What happens after this perfect opportunity to show who you are? What happens during the imperfect opportunity? What happens after a 10 game win streak and the debate show bloviators resume fellating a suddenly dominant Celtics team?
What do you show then? What opportunity does that present?
There’s a reason the Marcuses helped so much last night, and it’s not just because Boston was scuffling. They’d play like that if Boston was 20-0 or 0-20 going into the game, because every day is a perfect opportunity to show who you are.
Related links: Herald: Celtics notebook: Jaylen Brown misses game with tailbone injury
Kyrie Irving was asked about this video…
“It’s magic, man,” Irving said Monday evening, smiling. “That’s all I can say. It’s just magic. I’m just appreciative of Nike giving me the technology, my shoes, being able to capture that on camera.”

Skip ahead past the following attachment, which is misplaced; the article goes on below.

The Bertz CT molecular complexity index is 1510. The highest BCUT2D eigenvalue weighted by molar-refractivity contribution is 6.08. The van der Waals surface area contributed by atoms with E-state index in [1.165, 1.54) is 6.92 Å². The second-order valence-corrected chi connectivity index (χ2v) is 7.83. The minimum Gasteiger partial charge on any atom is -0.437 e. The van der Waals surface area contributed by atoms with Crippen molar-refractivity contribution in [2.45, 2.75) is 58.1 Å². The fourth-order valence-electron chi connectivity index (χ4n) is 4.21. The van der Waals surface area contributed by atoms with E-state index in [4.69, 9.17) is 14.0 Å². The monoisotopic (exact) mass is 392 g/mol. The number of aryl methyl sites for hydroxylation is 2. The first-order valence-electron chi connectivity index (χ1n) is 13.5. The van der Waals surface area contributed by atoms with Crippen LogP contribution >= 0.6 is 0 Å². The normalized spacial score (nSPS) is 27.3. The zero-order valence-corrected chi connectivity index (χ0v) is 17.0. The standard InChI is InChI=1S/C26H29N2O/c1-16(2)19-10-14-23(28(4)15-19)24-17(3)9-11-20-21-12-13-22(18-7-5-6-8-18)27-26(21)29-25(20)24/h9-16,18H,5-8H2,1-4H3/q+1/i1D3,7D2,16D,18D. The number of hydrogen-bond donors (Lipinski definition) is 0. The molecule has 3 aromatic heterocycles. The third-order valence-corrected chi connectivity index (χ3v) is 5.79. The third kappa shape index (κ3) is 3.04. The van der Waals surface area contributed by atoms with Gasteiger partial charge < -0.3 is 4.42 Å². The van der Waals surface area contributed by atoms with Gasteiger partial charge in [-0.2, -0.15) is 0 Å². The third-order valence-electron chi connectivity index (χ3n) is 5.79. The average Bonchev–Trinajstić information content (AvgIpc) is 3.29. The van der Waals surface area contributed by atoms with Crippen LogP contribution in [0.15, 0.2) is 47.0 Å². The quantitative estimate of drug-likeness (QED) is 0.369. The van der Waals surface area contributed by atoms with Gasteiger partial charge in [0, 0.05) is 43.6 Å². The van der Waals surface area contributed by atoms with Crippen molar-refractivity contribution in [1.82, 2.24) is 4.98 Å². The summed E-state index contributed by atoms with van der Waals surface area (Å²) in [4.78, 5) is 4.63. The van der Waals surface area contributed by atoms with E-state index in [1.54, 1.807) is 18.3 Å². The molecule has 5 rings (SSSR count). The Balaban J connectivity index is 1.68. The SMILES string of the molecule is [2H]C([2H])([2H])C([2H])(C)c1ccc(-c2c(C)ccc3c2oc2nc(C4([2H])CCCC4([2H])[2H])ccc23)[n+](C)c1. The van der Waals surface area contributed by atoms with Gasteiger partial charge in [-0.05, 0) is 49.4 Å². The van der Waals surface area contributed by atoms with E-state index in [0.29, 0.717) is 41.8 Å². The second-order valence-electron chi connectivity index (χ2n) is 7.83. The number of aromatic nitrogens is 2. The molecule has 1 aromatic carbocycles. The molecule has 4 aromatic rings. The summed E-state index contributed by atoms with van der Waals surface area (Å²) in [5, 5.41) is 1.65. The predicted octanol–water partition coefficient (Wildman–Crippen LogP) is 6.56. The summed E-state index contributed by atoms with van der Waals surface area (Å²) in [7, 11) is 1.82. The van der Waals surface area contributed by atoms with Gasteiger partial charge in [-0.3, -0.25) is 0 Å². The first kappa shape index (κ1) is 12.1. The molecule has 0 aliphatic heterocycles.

Asked directly if the video was real or fake, Irving repeated himself.
“I told you, it’s magic,” Irving said. “That’s all I can say about it.”
It’s a fun video, but I’m absolutely floored by how many people think it’s real. It’s a brilliant viral marketing campaign that does exactly what it’s supposed to do…
Get you to look at his feet.
Those are his new Kyrie 5’s. Oh, they happen to be on sale now.
Related links: NBCS Boston: Kyrie Irving addresses viral balance video: ‘It’s magic, man’
The rest of the links:
Herald: Celtics cruise past Pelicans